Growth in the 360-degree video camera market will explode at a CAGR rate of 27.1% through 2023, according to new research from MarketandMarket. That would put the dollar figure at close to $1.6 billion in the U.S. by that year, up from $348 million in 2017.
By then, perhaps, many consumers will know the difference between 360-degree video and virtual reality videos. They seem similar but they’re not the same, though, as has been pointed out, any kind of video that includes goggles is almost automatically tagged VR. (One useful definition from Vimeo: With a 360-degree camera, you’re a passenger in a car, but you’re not driving it and the road is fairly established. With VR, you are driving it, wherever you want.
Consumers actually may be more aware of 360-degree video than VR. Manufacturers and marketers include big, familiar names like Samsung, GoPro, LG, Nikon and Xiaomi. Like VR, the uses for 360 video go far beyond fun travelogue videos. They’re used extensively in the healthcare and automotive fields.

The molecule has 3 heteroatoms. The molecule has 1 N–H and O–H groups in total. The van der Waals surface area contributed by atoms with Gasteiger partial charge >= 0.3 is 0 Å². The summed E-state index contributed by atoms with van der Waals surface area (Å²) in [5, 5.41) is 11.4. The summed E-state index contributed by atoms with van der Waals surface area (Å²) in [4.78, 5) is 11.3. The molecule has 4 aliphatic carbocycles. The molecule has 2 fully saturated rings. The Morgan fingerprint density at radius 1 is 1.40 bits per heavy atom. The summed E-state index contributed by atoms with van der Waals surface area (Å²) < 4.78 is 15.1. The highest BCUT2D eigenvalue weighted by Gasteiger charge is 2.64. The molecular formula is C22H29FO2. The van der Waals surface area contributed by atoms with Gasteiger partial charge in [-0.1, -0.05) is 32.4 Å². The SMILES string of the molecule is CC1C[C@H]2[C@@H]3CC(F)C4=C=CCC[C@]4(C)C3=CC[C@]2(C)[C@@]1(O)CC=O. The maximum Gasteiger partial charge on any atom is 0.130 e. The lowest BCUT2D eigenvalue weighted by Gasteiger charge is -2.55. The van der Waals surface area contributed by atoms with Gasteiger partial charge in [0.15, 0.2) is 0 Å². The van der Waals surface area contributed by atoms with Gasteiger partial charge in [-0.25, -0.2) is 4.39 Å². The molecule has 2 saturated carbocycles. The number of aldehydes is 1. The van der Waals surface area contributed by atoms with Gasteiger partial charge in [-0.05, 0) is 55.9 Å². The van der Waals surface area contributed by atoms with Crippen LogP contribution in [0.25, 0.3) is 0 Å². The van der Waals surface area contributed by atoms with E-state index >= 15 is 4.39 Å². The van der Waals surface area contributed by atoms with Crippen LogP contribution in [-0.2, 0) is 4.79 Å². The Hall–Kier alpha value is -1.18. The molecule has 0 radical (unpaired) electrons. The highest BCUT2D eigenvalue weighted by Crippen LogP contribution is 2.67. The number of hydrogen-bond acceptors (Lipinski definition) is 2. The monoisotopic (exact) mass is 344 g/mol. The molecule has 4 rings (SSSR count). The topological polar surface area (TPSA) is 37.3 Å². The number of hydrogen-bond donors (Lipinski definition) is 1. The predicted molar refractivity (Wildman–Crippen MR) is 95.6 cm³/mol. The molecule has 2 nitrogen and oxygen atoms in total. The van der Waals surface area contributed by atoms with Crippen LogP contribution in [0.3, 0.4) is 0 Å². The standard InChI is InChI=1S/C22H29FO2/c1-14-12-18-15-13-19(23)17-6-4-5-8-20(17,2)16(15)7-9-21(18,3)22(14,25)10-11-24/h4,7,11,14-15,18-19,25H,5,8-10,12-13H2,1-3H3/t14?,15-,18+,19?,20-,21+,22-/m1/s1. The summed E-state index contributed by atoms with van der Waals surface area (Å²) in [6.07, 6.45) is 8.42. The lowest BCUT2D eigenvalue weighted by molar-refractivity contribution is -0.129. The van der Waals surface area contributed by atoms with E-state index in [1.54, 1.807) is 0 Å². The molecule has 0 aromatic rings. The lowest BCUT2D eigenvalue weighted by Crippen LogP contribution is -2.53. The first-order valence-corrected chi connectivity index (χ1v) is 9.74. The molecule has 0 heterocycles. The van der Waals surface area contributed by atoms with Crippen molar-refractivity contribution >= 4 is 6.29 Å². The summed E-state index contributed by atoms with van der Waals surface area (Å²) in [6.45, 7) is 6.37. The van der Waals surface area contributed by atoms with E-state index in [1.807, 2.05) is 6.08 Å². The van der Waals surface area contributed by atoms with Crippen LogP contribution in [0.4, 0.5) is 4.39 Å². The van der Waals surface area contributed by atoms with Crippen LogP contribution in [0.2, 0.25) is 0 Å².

And according to the new market analysis, the growth in 360 cameras will be for professional use rather than hobbyists and video enthusiasts. North America makes up about 40% of the market. Big users of 360 video include real estate agents, hotels and tourism agencies.
Probably the biggest stage is Google’s YouTube, which bet heavily on VR and 360 video. Everybody from NASA to Fiat to gamers have grabbed the 360 video spotlight. In September 2015, YouTube said it was all in for 360 video and said it was working with major camera makers to come up with specifications that made uploading and watching the videos on YouTube easier. That opened up the market, and now, 360-degree video has found a happy home vie video applications of social media.
It’s full impact hasn’t been seen in advertising yet, except one aspect of 360 video and VR seems tantalizing. Users spend far more time with those kinds of video and that could be money in the bank for those formats.